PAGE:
Thursday, April 16, 2009

Interesting vulnerability in udevd

I used to love exploiting memory corruption vulnerabilities. It usually requires some reverse engineering, good knowledge of the underlaying operating system and some ingenuity to write reliable exploits. And if you try to circumvent clever protections such as PaX, it can get very tricky.

But besides kernel vulnerabilities, exploitable memory corruption vulnerabilities these days are mostly buffer overflows. It's a bit monotonous.

I get more excited by other kind of vulnerabilities such as Solaris' telnet -froot or the Debian/OpenSSL fiasco.

Last night, my friend Raph pointed me to this udev flaw. If you read this patch you can notice an extra check in get_netlink_msg():
if ((snl.nl_groups != 1) || (snl.nl_pid != 0))

This checks if the message recieved by udevd had been sent to a specific multicast group (sending to netlink multicast groups is privileged and can only be done with CAP_NET_ADMIN) and also if it was sent from the kernel's unicast address.

From now on, the vulnerability is pretty obvious: before the patch, udevd didn't check the origin of messages it was recieving through netlink.

So can we spoof the kernel and send arbitrary messages to udevd? Yes! And it's easy, it suffices to create a NETLINK socket with the NETLINK_KOBJECT_UEVENT protocol and to send a unicast message to the correct unicast address. In udevd, this address will be the pid of the process who bound the NETLINK socket (udevd's parent). You can easily find it in /proc/net/netlink (thanks Phil)). Et voilĂ !

My idea to exploit this was to create a 666 device node that would give direct access to a mounted partition and to chmod +s some binary file we control by directly writing to the block device (there are userland tools and lib to do this easily, see debugfs for instance).

Phil also came-up with the idea of replacing /dev/urandom and /dev/random with /dev/zero (so called "debian emulation" backdoor).
Raph then found an even better way: on Ubuntu, Debian and others, you can exploit "95-udev-late.rules" and run arbitrary commands by using the "remove" action.

And that's it for a slick exploit. 40 lines of C (5 lines of Python for Phil). Pretty simple, cross architecture, reliable.
And it can escape chroots and some MAC-constrained environments (as long as you can create netlink sockets).


  1. 5 lines of Python for PhilWe were so used to see Scapy one-liners... Kinda disappointing, don't you think ? ;)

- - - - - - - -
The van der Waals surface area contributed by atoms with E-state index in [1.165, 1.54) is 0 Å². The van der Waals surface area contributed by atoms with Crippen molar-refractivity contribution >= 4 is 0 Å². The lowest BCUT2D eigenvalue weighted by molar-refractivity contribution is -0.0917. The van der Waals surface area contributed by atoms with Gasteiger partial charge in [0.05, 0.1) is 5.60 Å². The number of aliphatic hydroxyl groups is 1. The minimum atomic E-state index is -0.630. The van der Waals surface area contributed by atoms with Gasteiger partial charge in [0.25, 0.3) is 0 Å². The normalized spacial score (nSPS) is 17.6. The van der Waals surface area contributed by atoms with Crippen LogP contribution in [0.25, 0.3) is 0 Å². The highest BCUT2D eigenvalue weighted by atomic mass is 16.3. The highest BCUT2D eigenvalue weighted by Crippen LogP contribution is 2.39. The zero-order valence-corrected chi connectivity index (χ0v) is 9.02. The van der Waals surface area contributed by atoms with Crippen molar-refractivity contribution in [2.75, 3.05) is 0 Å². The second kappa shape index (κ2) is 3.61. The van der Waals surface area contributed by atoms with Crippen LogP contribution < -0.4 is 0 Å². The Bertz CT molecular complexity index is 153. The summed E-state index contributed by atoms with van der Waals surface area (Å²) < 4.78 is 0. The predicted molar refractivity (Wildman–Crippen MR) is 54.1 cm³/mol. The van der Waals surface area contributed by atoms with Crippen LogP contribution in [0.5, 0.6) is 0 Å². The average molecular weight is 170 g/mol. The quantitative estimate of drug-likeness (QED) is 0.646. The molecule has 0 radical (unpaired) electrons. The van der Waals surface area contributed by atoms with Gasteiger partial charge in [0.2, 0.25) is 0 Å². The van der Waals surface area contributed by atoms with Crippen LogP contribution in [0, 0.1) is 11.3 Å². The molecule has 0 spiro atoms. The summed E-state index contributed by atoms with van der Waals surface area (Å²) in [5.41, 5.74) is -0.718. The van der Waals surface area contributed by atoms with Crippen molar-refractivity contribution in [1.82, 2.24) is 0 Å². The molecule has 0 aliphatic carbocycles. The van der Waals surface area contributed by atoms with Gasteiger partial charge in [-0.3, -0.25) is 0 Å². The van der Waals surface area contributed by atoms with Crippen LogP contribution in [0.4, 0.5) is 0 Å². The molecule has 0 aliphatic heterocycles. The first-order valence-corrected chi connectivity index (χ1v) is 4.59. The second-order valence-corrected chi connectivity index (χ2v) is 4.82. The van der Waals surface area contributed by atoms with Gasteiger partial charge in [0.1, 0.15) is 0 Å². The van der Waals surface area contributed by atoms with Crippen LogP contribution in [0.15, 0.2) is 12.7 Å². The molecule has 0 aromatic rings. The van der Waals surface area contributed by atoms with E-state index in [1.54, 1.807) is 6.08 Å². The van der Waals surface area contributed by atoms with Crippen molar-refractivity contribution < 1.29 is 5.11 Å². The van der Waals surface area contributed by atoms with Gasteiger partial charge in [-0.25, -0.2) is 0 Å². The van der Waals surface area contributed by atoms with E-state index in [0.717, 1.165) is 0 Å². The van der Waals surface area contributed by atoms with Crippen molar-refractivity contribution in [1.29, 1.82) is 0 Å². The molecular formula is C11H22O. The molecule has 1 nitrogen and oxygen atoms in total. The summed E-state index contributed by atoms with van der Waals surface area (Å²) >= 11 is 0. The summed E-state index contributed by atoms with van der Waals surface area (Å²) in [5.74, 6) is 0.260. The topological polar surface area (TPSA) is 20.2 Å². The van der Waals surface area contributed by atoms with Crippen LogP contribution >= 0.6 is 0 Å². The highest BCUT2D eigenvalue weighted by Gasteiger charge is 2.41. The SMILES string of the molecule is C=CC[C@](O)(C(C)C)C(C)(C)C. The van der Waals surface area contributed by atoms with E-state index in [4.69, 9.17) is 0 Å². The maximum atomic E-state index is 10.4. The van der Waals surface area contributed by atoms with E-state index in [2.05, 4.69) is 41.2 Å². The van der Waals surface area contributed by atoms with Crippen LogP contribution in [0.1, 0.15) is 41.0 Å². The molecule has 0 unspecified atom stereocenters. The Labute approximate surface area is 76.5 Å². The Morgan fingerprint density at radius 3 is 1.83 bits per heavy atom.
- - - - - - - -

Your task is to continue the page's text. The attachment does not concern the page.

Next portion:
2. ... and where can one get a sample of those lines?

  3. Post the codes :)

  4. grep -r RUN /etc/udev/rules.d
    result varies for every distrib.

  5. And this blog post from the guy who has disclosed this bug.

  6. What about mapping /dev/mem or /dev/kmem ? ;)

  7. You can get access (as far as DAC is concerned) to any device you want easily.
    However, /dev/kmem is usually otherwise restricted.
    /dev/mem will work, but will be more complex than any other way unless you already have this code ready, even without STRICT_DEVMEM on.

  8. As some people stated in other blog,
    wouldn't action="remove", RUN+= work like a charm? without any hassle of managing any devices?

  9. Yes absolutely, and it's mentioned here too! Where else did you see it?

  10. i have the base code up and running. 50 lines of C code for me :P. Do we need to send it sh commands or udev command/rules? Thanks.

  11. did anyone come up with something like this?

  12. :)

  13. Hello there,

    I was experimenting with this vulnerability on a box that had 'noexec' enabled on all partitions, so, I was unable to use the LD_PRELOAD technique. Instead I coded a python exploit (yeap not affected by noexec) that makes use of all the ideas discussed here :-)

    It replaces /dev/urandom with /dev/mem (/dev/sda, /dev/hda are also ok!). What's really interesting is the fact that this always results in a device mode equal to 0666 whithout requiring any specific rules in /etc/udev/rules.d/ :-)

    So next step is a /dev/mem backdoor or a debugfs equivalent writen in Python (lol).